Category Archives: 2015

Nights

Sooty Owl - Tyto tenebricosa A bloody good looking bird.

Sooty Owl – Tyto tenebricosa
A bloody good looking bird, I think you’ll agree!

One thing I’ve discovered is that trying to go birding with a little person in your life is … difficult. So that best remedy for that is to do it at night when he’s asleep! Unfortunately, that restricts my options to owls, frogmouths and I’ve had to expand into frogs. Now I’ll never be a frogger, but they’re pretty cool to track down. There’s a bit of a swampy wetland near me, and I headed down there the other night. Saw 3 frog species and heard another one, and thanks to some advice from a frog person I know who lives nearby, I’ve been put on the straight and narrow for ID – my frog book is still in a box somewhere, and while the ebook version is good – well, it’s the exact same text and images – but it doesn’t work with my brain the same as the book. So enjoy a Peron’s Tree Frog – Litoria peroni.

Peron's Tree Frog - Litoria peronii

Peron’s Tree Frog – Litoria peronii

One of the main perks of living at Helensburgh is the proximity to the Sooty Owls that you can find in the Royal National Park. I’ve looked on at least 20 occasions for these owls, and heard them quite a lot. Often at a great distance, but occasionally so close that they’re doing the trill/insect noise that they do when they’re on top of you, like Predator, yet I’ve not seen the nominate race (I saw the northern Queensland subspecies – Lesser Sooty Owl – back in 2006, but that has now been elevated to full species, and the NSW Sooty’s are now a seperate species, depending on your taxonomy), let alone photographed it. It is a frustrating thing spotlighting for owls in tall, dense wet eucalypt rainforest – you can’t see anything, there’s leeches, and even though you can hear them, you know that the chances are slim to see them. The worst part of all my prior houses was that it was a 2 hour round trip driving to dip on them every time. Now it would only be a 30 minute round trip drive to dip on them! Awesome!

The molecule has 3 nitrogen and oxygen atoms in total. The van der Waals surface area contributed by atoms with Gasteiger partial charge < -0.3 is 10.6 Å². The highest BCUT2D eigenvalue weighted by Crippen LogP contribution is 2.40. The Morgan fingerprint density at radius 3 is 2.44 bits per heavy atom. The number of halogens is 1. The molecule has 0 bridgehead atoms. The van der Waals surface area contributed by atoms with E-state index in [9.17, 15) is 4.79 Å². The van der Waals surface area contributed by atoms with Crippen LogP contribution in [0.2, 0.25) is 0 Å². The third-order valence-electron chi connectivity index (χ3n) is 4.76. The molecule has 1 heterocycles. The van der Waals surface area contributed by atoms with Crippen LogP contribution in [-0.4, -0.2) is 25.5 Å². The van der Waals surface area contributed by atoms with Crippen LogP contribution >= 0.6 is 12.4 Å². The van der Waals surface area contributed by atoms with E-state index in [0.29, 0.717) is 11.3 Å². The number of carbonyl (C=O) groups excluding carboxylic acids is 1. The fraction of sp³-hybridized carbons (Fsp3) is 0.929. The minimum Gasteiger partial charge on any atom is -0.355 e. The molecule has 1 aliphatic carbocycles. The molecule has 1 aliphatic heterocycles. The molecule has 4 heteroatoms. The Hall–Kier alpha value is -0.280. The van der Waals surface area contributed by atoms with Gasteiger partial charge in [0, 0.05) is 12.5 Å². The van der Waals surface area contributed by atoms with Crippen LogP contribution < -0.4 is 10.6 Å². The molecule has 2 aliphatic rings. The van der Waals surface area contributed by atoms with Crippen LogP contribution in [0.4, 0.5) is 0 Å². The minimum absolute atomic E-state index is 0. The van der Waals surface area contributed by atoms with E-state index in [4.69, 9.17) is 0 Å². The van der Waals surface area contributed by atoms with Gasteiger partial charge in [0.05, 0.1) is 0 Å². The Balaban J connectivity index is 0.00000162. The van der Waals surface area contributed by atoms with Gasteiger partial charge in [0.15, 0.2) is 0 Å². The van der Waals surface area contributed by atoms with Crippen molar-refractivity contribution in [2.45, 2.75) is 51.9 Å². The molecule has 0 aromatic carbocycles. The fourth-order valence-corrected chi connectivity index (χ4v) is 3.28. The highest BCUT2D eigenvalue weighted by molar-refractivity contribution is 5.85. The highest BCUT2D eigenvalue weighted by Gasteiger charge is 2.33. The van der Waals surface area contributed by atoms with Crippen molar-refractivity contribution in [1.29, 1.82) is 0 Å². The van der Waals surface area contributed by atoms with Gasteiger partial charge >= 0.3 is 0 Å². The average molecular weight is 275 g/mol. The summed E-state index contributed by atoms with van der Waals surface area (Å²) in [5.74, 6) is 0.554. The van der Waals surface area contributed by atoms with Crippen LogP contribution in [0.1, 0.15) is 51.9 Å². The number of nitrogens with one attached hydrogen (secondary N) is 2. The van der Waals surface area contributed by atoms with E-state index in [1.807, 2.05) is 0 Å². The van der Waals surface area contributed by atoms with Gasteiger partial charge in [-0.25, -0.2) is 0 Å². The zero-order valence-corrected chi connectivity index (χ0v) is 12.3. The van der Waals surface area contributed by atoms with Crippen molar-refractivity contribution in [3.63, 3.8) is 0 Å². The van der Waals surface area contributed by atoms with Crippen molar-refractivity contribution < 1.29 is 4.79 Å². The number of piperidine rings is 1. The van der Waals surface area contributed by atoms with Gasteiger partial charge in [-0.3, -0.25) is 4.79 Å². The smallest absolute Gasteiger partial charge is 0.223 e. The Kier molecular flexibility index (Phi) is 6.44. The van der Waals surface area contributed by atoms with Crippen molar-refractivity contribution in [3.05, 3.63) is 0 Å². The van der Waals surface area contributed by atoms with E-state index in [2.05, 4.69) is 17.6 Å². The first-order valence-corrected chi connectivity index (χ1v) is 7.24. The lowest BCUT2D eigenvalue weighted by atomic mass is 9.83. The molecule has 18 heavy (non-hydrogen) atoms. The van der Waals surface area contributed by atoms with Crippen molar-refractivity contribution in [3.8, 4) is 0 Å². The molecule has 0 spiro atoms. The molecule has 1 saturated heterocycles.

Mountain Brushtail Possum

Mountain Brushtail Possum – Trichosurus cunninghami

Last nights trip followed the usual script – I could hear Sooty calls off in the distance, could hear Boobooks much closer (although equally invisible to my eyes and torch), and all I could find were microbats and a couple of possums – including the above Mountain Brushtail Possum – a first for me. Given Sooty Owls will eat possums, and there were good numbers of possums out, seemingly without a care in the world, and the Sooty Owl/s had stopped calling and weren’t responding to my amazing impersonation of their call, I decided to pack it in for the night, and try again later. Walking out from Bola Creek and heading back out to the carpark, I felt something behind me, and turned to my left to see the dark wings of a Sooty Owl pass behind me and land in some dense low growth. I was super happy with that, and although I didn’t get a photo, I saw a Sooty Owl! Anyway I chucked the torch on the bush, had the bins and scoured that growth and couldn’t see anything. put the bins down, and then it flew up into a high tree about 10-15 meters above the ground, and 10-15 meters away from me! Camera up, click, click – check back, great, decreased the shutter speed and got one more photo off, and then it was gone. I was super stoked, and here are the other 2 photos for your enjoyment. I’m a big fan of their feathery pant legs.

My first photo of one

My first photo of a Sooty Owl

Sooty Owl - my second photo of one

Sooty Owl – my second photo of one

Now I’ll get back down there and try for a: better photos and b: to record their calls. I’m 95% certain I’ve got this guy’s territory mapped out now. I’ve got another spot nearby where I think there’s another bird, possibly it’s partner, possibly the same bird, but it’s always good to have a backup location for a species. Anyway – happy birding everyone!

And here we are. Helensburgh!